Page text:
Andy Maciver clearly thinks that giving tax-raising powers to Holyrood (Perspective, 13 December) is the answer to SNP triumphalism. Give the SNP what they wanted all along and they will be beaten. An interesting, if somewhat bizarre, idea.
The reason why the SNP are bouncing around, patting each other on the back and giving each other high-fives is because they closely resemble chickens, clucking, laying eggs and using very little brain power.
Just as chickens can run around energetically when they have had their heads chopped off, the SNP are happily rendering themselves unelectable by producing laws to deprive parents of the right to have responsibility for their own children.
They are going to reduce their income from property sales overnight when their Tartan Property Tax comes into effect in April and then wonder where the money has gone.
They gambled on oil providing never-ending riches, only to see the price sinking to almost half what it was earlier this year. And these are the people to whom Mr Maciver would entrust tax-raising powers?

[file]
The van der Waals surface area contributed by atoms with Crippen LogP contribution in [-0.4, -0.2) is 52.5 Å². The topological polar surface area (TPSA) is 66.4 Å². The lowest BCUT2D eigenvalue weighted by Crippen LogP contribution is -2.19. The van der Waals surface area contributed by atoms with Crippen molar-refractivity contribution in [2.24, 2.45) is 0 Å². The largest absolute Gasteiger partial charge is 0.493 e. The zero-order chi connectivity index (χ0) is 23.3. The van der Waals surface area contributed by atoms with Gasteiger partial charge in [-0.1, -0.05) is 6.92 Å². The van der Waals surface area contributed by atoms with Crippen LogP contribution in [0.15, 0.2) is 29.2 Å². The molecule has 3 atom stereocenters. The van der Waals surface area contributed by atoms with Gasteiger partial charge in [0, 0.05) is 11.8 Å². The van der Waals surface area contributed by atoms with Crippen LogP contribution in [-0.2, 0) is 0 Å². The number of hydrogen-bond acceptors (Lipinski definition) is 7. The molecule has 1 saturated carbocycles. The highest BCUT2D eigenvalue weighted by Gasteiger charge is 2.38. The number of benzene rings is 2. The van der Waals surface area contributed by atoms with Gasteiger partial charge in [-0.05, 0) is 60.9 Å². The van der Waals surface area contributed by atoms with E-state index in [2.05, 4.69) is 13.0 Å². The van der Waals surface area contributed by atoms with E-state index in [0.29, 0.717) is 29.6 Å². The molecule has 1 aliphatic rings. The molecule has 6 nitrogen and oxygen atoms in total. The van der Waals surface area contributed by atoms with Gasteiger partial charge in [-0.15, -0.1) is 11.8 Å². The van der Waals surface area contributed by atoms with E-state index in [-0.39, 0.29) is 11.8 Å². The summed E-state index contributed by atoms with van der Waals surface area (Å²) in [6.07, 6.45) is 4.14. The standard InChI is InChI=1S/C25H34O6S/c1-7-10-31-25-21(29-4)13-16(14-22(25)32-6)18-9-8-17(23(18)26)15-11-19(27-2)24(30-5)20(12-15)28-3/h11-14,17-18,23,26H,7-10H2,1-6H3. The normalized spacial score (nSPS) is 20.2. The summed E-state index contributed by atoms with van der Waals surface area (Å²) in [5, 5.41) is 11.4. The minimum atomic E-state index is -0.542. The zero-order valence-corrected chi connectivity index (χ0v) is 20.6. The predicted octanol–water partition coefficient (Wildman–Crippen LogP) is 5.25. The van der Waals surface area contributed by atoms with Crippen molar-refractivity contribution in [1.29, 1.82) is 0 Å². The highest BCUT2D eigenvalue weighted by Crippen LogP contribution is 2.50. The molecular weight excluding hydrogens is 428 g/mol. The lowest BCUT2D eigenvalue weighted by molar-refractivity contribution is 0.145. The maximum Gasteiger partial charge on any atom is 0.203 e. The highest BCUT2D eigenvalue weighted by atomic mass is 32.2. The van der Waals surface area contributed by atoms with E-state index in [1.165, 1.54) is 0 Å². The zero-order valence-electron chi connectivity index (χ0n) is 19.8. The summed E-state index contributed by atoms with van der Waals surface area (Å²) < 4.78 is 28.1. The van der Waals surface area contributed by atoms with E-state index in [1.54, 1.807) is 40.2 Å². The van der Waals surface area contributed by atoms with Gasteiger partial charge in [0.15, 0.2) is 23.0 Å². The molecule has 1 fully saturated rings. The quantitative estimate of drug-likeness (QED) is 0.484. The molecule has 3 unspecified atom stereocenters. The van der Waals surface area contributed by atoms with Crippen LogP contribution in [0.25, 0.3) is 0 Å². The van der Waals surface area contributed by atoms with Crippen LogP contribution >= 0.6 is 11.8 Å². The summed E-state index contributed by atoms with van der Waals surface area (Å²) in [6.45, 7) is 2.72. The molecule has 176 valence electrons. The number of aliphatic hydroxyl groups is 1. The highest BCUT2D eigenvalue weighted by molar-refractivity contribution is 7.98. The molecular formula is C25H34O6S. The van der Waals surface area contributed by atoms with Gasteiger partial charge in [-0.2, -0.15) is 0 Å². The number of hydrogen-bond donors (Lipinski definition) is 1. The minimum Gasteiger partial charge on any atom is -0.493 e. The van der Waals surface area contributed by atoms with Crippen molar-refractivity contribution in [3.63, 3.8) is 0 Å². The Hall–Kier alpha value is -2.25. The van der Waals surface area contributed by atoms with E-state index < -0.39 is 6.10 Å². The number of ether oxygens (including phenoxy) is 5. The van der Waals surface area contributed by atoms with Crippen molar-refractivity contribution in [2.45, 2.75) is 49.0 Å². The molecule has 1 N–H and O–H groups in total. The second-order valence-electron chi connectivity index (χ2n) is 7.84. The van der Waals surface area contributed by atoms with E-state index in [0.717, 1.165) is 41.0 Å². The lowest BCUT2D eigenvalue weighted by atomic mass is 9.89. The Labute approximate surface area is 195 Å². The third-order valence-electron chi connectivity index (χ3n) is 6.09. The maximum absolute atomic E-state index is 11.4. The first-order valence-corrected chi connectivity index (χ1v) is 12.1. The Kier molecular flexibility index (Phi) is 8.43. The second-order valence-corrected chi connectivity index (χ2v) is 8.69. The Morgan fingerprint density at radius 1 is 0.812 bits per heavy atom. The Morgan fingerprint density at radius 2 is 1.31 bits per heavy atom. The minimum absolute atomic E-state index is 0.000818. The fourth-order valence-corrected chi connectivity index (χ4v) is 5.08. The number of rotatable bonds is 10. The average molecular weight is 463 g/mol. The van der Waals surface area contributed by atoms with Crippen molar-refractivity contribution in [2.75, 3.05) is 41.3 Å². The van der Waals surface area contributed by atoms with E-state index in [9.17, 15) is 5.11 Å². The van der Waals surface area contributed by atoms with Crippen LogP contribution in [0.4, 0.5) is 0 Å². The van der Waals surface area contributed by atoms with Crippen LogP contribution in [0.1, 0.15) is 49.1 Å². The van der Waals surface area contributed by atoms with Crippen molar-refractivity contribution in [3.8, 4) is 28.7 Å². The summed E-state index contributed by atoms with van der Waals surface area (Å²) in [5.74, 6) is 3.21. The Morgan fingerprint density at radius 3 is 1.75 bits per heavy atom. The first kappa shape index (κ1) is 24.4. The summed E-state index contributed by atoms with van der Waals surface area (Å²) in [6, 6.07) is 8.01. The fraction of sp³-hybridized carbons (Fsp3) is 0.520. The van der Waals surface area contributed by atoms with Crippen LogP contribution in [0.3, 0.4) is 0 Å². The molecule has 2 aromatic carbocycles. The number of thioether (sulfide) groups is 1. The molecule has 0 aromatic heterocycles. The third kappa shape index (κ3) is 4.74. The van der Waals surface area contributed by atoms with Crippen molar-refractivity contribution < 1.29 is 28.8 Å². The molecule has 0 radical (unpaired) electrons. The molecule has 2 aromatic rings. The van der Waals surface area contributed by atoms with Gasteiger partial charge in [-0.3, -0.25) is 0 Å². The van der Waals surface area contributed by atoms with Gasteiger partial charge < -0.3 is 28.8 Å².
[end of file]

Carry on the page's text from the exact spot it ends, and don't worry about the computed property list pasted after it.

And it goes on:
These are not people we need to buy off with tax- raising powers. That is like giving an alcoholic a licence to run a pub. They would drink all the profits.
The only sensible course of action is to give us a referendum on more powers/status quo/fewer powers.
We have decided that we are staying in the UK. What matters is how we do so without throwing the baby out with the bath water and making the UK ungovernable.
Andrew HN Gray
Andy Maciver claimed that the Smith Commission’s proposals, which involved Scotland raising 40 per cent of what it spends (some say it’s 50 per cent) do not amount to either home rule or federalism (Perspective, 13 December).
In fact, no component of a federal state anywhere in the world raises more than 40 per cent of its income; most raise far less.
The highest proportion (40 per cent) is raised by the Canadian provinces.
So what exactly is a “federal” sub-state if it is not one that raises 40 per cent of its income?